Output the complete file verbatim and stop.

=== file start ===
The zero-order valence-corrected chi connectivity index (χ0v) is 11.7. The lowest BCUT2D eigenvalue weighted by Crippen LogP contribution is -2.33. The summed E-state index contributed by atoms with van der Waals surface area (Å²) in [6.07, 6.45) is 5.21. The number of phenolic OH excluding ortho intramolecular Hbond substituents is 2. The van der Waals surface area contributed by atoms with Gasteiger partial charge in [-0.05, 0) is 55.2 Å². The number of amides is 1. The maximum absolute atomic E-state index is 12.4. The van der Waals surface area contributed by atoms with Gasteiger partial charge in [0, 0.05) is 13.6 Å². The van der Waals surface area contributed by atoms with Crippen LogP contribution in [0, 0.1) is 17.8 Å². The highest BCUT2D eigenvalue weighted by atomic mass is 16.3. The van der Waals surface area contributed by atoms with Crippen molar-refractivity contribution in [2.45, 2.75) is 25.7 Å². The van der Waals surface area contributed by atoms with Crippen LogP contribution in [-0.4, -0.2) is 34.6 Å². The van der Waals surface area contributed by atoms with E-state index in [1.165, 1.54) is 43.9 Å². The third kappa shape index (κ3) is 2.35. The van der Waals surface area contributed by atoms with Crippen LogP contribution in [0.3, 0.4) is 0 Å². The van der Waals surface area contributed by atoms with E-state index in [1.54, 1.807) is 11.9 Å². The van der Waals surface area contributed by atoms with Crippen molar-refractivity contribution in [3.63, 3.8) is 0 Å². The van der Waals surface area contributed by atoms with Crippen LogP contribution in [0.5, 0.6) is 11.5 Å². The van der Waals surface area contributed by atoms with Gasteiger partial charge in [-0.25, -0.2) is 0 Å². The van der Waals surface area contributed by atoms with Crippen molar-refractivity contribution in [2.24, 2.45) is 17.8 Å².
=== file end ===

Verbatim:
The zero-order valence-corrected chi connectivity index (χ0v) is 11.7. The lowest BCUT2D eigenvalue weighted by Crippen LogP contribution is -2.33. The summed E-state index contributed by atoms with van der Waals surface area (Å²) in [6.07, 6.45) is 5.21. The number of phenolic OH excluding ortho intramolecular Hbond substituents is 2. The van der Waals surface area contributed by atoms with Gasteiger partial charge in [-0.05, 0) is 55.2 Å². The number of amides is 1. The maximum absolute atomic E-state index is 12.4. The van der Waals surface area contributed by atoms with Gasteiger partial charge in [0, 0.05) is 13.6 Å². The van der Waals surface area contributed by atoms with Crippen LogP contribution in [0, 0.1) is 17.8 Å². The highest BCUT2D eigenvalue weighted by atomic mass is 16.3. The van der Waals surface area contributed by atoms with Crippen molar-refractivity contribution in [2.45, 2.75) is 25.7 Å². The van der Waals surface area contributed by atoms with Crippen LogP contribution in [-0.4, -0.2) is 34.6 Å². The van der Waals surface area contributed by atoms with E-state index in [1.165, 1.54) is 43.9 Å². The third kappa shape index (κ3) is 2.35. The van der Waals surface area contributed by atoms with Crippen LogP contribution in [0.3, 0.4) is 0 Å². The van der Waals surface area contributed by atoms with E-state index in [1.54, 1.807) is 11.9 Å². The van der Waals surface area contributed by atoms with Crippen molar-refractivity contribution in [3.63, 3.8) is 0 Å². The van der Waals surface area contributed by atoms with Crippen LogP contribution in [0.5, 0.6) is 11.5 Å². The van der Waals surface area contributed by atoms with Gasteiger partial charge in [-0.25, -0.2) is 0 Å². The van der Waals surface area contributed by atoms with Crippen molar-refractivity contribution in [2.24, 2.45) is 17.8 Å².